The film’s production designer, Sarah Greenwood, said that the construction of the sets caused a worldwide surge in demand for fluorescent pink Rosco paint, which was employed in the movie to establish the ideal backdrop for Barbie and Ken’s daily life.
“The world ran out of pink,” Greenwood told Architectural Digest.
“It’s quite literally a pink world now and everyone’s joining the trend,” Dana told Doha News, adding that “The power of the movie and its marketing scheme is so strong, it’s even affecting us in this part of the world [Middle East, Qatar] even though we haven’t watched it.”
Consumerism at play
Tasked to promote Barbie through activities in malls around Qatar, the same source hired by Qatar Toy Festival said: “The team had worked diligently to create engaging experiences for children at the Qatar Toy Festival and subsequently at the Mall of Qatar. The news of the movie cancellation was unexpected and led to a period of adjustment and reevaluation of our marketing strategies.”
The company had big plans to promote Barbie in Qatar, starting with a flagship event at the Qatar Toy Festival, which was was expected to continue at the Mall of Qatar to keep Barbie in people’s minds and build excitement for the live-action movie, according to the source privy to the marketing project.
“The company intended to leverage the festival’s success and the engagement of 16 dedicated promoters to create a lasting impression in the minds of children and their families.”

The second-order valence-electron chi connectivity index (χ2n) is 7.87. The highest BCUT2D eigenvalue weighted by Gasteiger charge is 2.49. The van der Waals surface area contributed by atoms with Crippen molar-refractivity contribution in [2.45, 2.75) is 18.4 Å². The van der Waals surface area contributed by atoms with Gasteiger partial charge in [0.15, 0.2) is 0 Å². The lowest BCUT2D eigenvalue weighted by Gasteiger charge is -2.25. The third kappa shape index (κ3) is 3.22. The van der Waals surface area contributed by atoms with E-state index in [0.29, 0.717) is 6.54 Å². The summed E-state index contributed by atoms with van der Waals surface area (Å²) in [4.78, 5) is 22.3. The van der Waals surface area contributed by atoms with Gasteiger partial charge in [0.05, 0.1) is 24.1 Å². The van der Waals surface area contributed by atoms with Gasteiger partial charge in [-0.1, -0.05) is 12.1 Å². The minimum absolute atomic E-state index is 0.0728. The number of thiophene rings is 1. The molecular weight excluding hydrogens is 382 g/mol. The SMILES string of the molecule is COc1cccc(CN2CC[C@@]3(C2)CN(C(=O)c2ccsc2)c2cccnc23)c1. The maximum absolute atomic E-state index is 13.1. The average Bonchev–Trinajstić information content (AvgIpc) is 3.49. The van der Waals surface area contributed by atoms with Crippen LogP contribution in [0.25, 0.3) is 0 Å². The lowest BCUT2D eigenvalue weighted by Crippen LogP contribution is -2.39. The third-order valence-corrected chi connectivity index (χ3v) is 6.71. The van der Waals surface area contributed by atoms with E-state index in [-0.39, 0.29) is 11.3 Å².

However, the source added that the cancellation of the Barbie movie “disrupted the original strategy, prompting a pivot in focus toward emphasising Barbie’s core values of empowerment, diversity and limitless potential through alternative marketing approaches.”
The company is reportedly still looking for avenues to promote Barbie despite the absence of the single element that has made it relevant at all: the movie.
As a testament to Barbie’s thriving marketing in the Gulf nation despite the screening ban, the Qatar-based company will continue “exploring alternative entertainment partnerships and collaborations to maintain and enhance Barbie’s brand presence in Qatar,” the source told Doha News.
Is it partially Barbie’s world?
The Barbie movie did not just fail to see the the light of day in Qatar, but other countries in the region have also refused to air the movie, citing cultural restrictions.
Arguably one of the biggest movies of the year, the movie is based on Mattel Inc.’s popular fashion doll, Barbie. According to Bloomberg, it is the “biggest box office hit for Warner Bros. Discovery Inc” and is on its way to becoming the highest-grossing film of the year.
Barbie hit a record $1.3 billion in global ticket sales this week, beating Harry Potter and the Deathly Hallows Part 2, which was released in 2011.
However, plans to rollout the movie in the Arab world have been far from smooth sailing, with Kuwait and Oman being the first to publicly ban its release.
Earlier this month, a spokesman for the Kuwaiti Ministry of Information said the decision was made to preserve “public ethics and social traditions” and claimed the film “promulgates ideas and beliefs that are alien to Kuwaiti society and public order”.
Lebanon u-turned on its decision to bar the movie from screens across the country following a review by its Film Control Committee.
Algeria also pulled the film from theatres after a brief run, according to reports.
Meanwhile, the United Arab Emirates postponed the release date before eventually screening the movie. Saudi Arabia, Egypt, Jordan and Bahrain have also gone ahead with the release.